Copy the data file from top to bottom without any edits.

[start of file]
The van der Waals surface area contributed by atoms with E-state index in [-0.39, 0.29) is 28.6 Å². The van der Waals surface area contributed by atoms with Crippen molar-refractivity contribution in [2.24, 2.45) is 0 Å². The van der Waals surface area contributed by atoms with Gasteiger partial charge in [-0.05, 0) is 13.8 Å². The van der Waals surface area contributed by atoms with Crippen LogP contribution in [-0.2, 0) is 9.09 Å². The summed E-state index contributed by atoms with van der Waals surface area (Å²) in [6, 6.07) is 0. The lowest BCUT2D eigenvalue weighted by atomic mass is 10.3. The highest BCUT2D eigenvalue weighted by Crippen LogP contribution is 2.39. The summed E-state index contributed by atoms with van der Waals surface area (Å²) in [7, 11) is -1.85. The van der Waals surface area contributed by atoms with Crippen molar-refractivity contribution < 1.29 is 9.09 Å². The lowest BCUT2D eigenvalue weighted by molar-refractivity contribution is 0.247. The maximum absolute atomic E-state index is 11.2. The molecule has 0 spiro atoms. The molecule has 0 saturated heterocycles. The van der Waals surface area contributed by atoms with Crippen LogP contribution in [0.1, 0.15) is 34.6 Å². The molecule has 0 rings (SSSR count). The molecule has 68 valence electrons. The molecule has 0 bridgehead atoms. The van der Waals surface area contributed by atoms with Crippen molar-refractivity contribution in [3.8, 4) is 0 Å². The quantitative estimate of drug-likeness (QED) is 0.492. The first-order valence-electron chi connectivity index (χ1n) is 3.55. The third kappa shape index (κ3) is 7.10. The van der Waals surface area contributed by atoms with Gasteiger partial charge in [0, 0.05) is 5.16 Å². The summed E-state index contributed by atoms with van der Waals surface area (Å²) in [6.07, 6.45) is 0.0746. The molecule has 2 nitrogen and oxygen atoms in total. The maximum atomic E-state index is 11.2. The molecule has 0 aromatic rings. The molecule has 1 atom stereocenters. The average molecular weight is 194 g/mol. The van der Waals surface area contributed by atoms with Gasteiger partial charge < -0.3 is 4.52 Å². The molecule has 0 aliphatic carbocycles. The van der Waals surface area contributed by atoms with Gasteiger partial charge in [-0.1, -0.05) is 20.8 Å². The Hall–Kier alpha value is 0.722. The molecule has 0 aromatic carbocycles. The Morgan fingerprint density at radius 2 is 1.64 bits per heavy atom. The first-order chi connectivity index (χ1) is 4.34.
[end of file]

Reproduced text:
The van der Waals surface area contributed by atoms with E-state index in [-0.39, 0.29) is 28.6 Å². The van der Waals surface area contributed by atoms with Crippen molar-refractivity contribution in [2.24, 2.45) is 0 Å². The van der Waals surface area contributed by atoms with Gasteiger partial charge in [-0.05, 0) is 13.8 Å². The van der Waals surface area contributed by atoms with Crippen LogP contribution in [-0.2, 0) is 9.09 Å². The summed E-state index contributed by atoms with van der Waals surface area (Å²) in [6, 6.07) is 0. The lowest BCUT2D eigenvalue weighted by atomic mass is 10.3. The highest BCUT2D eigenvalue weighted by Crippen LogP contribution is 2.39. The summed E-state index contributed by atoms with van der Waals surface area (Å²) in [7, 11) is -1.85. The van der Waals surface area contributed by atoms with Crippen molar-refractivity contribution < 1.29 is 9.09 Å². The lowest BCUT2D eigenvalue weighted by molar-refractivity contribution is 0.247. The maximum absolute atomic E-state index is 11.2. The molecule has 0 spiro atoms. The molecule has 0 saturated heterocycles. The van der Waals surface area contributed by atoms with Crippen LogP contribution in [0.1, 0.15) is 34.6 Å². The molecule has 0 rings (SSSR count). The molecule has 68 valence electrons. The molecule has 0 bridgehead atoms. The van der Waals surface area contributed by atoms with Crippen molar-refractivity contribution in [3.8, 4) is 0 Å². The quantitative estimate of drug-likeness (QED) is 0.492. The first-order valence-electron chi connectivity index (χ1n) is 3.55. The third kappa shape index (κ3) is 7.10. The van der Waals surface area contributed by atoms with Gasteiger partial charge in [0, 0.05) is 5.16 Å². The summed E-state index contributed by atoms with van der Waals surface area (Å²) in [6.07, 6.45) is 0.0746. The molecule has 2 nitrogen and oxygen atoms in total. The maximum atomic E-state index is 11.2. The molecule has 0 aromatic rings. The molecule has 1 atom stereocenters. The average molecular weight is 194 g/mol. The van der Waals surface area contributed by atoms with Gasteiger partial charge < -0.3 is 4.52 Å². The molecule has 0 aliphatic carbocycles. The van der Waals surface area contributed by atoms with Gasteiger partial charge in [-0.1, -0.05) is 20.8 Å². The Hall–Kier alpha value is 0.722. The molecule has 0 aromatic carbocycles. The Morgan fingerprint density at radius 2 is 1.64 bits per heavy atom. The first-order chi connectivity index (χ1) is 4.34.